New Brunswick — The wait is almost over. After a seemingly never-ending federal election, today New Brunswickers will finally find out who will be the next prime minister of Canada and, more importantly, who will be to blame for the future failures of our great province.
Entering the last day of campaigning, three parties remain in the heat: Mulcair’s NDP, Harper’s incumbent Conservatives and Justin’s (last name apparently unknown) Liberals. And it’s still unclear which of these candidates will come out victorious.
Residents all across New Brunswick are eagerly awaiting a victor, so they can focus their attention on complaining about the appropriate political party.
“It’s been a little murky lately,” suggested Katelynn Summers of Nackawick. “I don’t know who exactly I should be blaming for the fact that I don’t have a job. Is it the Liberals’ fault because they’re running the province? Or is it the Conservatives’ because they run the country? I mean, I know it’s not my fault, so I need to know who to protest against — tonight’s election is going to be so exciting!”
Summers isn’t the only impatient New Brunswicker. The Manatee interviewed dozens of citizens who were confused about where to direct their blame.
“It would be a lot easier if the guy with the pretty hair won,” said Kevin Borders of Rothesay. “That way there would be no doubt whatsoever about who was at fault for my not saving any money for retirement.”
When asked whether that meant Borders would be casting his vote for the Liberal party, he was non-committal. “I wouldn’t go that far just yet,” he said. “First I need to do my research and find out which one of these clowns is going to make sure I get some money. I worked for 30 years and don’t have a dime to show for it — someone has to take responsibility for that!”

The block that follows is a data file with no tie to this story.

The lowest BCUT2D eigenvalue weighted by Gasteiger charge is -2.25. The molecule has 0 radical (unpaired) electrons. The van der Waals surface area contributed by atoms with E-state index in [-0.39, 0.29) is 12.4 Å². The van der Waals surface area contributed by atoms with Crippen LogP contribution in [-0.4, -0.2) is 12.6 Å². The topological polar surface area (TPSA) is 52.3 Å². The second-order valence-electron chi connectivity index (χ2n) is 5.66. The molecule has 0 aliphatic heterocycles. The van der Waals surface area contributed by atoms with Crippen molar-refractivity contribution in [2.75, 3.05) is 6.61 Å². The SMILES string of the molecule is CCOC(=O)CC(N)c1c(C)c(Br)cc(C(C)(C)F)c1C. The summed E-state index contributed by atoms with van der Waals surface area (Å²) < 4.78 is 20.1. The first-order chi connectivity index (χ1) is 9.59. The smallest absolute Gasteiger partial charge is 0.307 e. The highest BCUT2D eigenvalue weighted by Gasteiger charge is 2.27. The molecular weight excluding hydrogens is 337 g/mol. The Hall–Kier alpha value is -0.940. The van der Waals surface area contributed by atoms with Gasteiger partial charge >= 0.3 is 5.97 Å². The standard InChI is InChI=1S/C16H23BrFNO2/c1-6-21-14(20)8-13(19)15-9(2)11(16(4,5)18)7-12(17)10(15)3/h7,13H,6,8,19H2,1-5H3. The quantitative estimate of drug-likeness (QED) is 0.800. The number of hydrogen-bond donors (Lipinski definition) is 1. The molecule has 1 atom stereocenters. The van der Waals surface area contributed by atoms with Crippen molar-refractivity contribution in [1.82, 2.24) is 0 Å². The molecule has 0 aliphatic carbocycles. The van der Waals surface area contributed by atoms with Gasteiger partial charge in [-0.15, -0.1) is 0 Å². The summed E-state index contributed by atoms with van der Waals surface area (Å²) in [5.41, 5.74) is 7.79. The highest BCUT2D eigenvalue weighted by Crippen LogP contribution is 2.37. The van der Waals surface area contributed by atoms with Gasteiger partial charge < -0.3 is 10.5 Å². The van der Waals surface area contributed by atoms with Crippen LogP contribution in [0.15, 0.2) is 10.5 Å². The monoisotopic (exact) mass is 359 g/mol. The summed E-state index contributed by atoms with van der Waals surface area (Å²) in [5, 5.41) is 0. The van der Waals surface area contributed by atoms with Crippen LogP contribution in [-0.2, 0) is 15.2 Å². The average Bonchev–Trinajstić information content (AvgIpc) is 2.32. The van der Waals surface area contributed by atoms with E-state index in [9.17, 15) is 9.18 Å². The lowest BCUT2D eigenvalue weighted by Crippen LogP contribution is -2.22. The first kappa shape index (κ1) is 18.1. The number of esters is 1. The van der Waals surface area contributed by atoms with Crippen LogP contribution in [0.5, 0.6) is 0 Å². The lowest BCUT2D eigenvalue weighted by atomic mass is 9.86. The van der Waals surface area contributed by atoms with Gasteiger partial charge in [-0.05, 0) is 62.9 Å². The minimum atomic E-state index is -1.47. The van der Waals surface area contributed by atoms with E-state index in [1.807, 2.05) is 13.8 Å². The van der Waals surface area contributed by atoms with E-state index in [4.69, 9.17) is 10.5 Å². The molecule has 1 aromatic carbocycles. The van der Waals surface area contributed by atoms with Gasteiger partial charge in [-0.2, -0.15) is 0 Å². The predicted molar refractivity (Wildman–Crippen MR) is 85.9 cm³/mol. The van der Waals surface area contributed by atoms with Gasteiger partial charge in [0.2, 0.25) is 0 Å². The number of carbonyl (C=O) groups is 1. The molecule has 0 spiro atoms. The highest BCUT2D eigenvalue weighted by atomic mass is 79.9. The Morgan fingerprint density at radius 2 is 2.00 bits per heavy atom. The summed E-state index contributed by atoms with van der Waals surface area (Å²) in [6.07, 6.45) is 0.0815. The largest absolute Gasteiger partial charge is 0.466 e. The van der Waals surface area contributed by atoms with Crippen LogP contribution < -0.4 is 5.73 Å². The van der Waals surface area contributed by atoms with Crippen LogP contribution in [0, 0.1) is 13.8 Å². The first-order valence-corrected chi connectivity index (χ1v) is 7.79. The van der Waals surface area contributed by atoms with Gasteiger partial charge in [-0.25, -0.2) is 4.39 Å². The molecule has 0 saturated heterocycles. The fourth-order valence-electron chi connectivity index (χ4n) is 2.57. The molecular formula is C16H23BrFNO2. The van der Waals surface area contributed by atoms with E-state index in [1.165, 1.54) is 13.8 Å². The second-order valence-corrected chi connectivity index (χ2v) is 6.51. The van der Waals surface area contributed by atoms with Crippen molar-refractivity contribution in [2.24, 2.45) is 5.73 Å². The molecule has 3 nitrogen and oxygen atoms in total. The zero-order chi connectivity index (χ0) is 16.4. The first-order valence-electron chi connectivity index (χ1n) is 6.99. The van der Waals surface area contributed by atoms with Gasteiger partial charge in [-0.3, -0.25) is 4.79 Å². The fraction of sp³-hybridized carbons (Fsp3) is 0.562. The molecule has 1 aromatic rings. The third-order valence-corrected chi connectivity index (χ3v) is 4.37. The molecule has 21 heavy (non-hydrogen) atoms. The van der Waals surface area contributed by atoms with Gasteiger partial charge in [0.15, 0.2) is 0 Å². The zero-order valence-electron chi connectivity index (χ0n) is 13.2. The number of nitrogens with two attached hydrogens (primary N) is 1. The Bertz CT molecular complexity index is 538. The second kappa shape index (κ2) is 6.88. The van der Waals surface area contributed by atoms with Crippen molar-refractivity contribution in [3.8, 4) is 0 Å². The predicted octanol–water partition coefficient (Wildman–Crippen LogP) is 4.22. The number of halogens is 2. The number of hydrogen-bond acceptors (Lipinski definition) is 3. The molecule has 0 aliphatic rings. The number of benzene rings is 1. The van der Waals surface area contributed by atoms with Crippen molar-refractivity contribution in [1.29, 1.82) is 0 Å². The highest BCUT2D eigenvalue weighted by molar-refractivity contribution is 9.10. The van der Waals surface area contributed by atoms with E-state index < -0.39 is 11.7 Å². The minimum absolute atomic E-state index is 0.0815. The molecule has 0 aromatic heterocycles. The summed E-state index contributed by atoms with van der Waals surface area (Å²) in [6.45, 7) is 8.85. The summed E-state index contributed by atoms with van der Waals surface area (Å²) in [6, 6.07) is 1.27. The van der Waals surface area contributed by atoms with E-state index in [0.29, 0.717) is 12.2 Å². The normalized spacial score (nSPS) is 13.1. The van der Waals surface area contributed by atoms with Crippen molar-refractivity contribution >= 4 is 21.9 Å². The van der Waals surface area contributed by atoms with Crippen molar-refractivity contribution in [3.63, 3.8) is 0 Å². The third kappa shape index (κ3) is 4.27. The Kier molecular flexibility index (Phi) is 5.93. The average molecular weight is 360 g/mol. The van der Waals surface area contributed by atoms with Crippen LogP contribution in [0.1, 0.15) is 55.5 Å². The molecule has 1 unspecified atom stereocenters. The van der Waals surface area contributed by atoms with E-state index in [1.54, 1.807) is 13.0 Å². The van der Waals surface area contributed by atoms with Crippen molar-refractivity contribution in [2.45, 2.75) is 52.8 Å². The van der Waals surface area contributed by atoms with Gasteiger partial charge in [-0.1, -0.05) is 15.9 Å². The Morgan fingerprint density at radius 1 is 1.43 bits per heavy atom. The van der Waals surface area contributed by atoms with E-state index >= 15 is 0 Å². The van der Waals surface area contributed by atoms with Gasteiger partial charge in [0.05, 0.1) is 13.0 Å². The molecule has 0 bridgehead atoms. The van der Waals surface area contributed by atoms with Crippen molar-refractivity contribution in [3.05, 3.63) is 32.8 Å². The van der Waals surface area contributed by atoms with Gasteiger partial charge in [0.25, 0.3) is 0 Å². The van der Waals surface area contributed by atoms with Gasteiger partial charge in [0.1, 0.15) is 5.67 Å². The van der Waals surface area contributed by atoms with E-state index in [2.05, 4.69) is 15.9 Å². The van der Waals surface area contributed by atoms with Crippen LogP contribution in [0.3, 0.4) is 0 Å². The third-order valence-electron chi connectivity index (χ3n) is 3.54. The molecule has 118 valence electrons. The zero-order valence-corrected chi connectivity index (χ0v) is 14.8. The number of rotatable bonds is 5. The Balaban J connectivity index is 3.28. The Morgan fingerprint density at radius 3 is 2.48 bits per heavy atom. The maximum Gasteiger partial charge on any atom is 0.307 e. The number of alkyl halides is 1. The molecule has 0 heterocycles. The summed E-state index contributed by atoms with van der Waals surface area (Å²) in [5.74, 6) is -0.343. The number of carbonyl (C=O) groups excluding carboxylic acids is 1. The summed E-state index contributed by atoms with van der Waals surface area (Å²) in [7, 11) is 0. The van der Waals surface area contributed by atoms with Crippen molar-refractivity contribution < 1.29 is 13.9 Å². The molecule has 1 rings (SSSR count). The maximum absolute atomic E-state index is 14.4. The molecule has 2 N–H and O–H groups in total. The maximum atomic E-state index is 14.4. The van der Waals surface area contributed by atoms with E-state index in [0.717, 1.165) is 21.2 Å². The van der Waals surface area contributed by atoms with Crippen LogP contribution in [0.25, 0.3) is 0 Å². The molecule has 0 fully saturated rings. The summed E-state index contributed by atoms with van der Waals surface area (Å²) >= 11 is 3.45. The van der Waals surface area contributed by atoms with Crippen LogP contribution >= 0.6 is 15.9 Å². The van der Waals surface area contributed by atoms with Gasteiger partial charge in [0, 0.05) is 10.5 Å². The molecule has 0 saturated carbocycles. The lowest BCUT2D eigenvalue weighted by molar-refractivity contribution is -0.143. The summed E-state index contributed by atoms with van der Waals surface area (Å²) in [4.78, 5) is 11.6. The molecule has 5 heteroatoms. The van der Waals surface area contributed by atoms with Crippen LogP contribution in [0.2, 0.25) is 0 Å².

The Manatee learned that Moncton residents aren’t quite ready for the election to be over.
“I love the campaigning,” declared Sarah Fullerton, a 34-year-old teacher from the area. “Normally the city is so dirty and plain-looking; all these campaign signs add some much-needed colour and really class this place up.”
Betsy Harris, an 83-year-old retiree from Riverview, shared a similar view. “Oh, dear no, the election can’t end yet — I’ve never gotten so many phone calls and visits in my life! Even if the calls are normally just recordings, it’s still nice to hear someone’s voice.”
National voter turnout is projected to be at an all-time high, but several factors are at play when it comes to New Brunswickers actually getting out to the polls.
“Traditionally speaking, New Brunswickers will take a lot of things into consideration if and when they head to their voting stations,” explained The Manatee?s political trends expert Joseph Williams. “What’s the weather going to be like? Do they have a way to get there? Is there going to be a line they have to wait in? What’s in it for them? Are they sober enough to walk? What time is the Jays game on? Is there a dress code? Do they have anything better to do? These are just some of the deep issues that residents will weigh before ever casting a ballot.”
Though the results are not yet clear, one thing is certain for New Brunswickers — by tomorrow, they will have a much easier time figuring out who exactly is to blame for their many problems.
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